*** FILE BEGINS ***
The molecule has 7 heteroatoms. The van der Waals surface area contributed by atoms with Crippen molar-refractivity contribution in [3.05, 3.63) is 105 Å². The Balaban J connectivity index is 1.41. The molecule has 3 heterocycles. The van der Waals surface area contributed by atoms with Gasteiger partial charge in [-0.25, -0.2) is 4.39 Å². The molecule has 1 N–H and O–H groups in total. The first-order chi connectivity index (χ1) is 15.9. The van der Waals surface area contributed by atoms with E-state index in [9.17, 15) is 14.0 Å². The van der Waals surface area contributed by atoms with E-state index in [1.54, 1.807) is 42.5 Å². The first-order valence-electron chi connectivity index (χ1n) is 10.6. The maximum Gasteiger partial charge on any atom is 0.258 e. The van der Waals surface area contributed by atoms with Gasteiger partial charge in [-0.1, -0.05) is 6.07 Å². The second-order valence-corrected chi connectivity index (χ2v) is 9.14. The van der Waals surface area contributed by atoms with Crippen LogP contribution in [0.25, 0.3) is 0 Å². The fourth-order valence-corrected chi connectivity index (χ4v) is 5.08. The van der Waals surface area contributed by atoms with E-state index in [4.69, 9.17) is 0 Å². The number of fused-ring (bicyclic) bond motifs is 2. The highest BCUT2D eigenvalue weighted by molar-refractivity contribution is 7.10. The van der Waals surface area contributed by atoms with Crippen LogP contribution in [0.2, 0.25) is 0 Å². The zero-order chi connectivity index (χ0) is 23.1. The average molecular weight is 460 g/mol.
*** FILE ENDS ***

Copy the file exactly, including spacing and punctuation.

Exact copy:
The molecule has 7 heteroatoms. The van der Waals surface area contributed by atoms with Crippen molar-refractivity contribution in [3.05, 3.63) is 105 Å². The Balaban J connectivity index is 1.41. The molecule has 3 heterocycles. The van der Waals surface area contributed by atoms with Gasteiger partial charge in [-0.25, -0.2) is 4.39 Å². The molecule has 1 N–H and O–H groups in total. The first-order chi connectivity index (χ1) is 15.9. The van der Waals surface area contributed by atoms with E-state index in [9.17, 15) is 14.0 Å². The van der Waals surface area contributed by atoms with E-state index in [1.54, 1.807) is 42.5 Å². The first-order valence-electron chi connectivity index (χ1n) is 10.6. The maximum Gasteiger partial charge on any atom is 0.258 e. The van der Waals surface area contributed by atoms with Gasteiger partial charge in [-0.1, -0.05) is 6.07 Å². The second-order valence-corrected chi connectivity index (χ2v) is 9.14. The van der Waals surface area contributed by atoms with Crippen LogP contribution in [0.25, 0.3) is 0 Å². The fourth-order valence-corrected chi connectivity index (χ4v) is 5.08. The van der Waals surface area contributed by atoms with E-state index in [4.69, 9.17) is 0 Å². The number of fused-ring (bicyclic) bond motifs is 2. The highest BCUT2D eigenvalue weighted by molar-refractivity contribution is 7.10. The van der Waals surface area contributed by atoms with Crippen LogP contribution in [0.2, 0.25) is 0 Å². The zero-order chi connectivity index (χ0) is 23.1. The average molecular weight is 460 g/mol.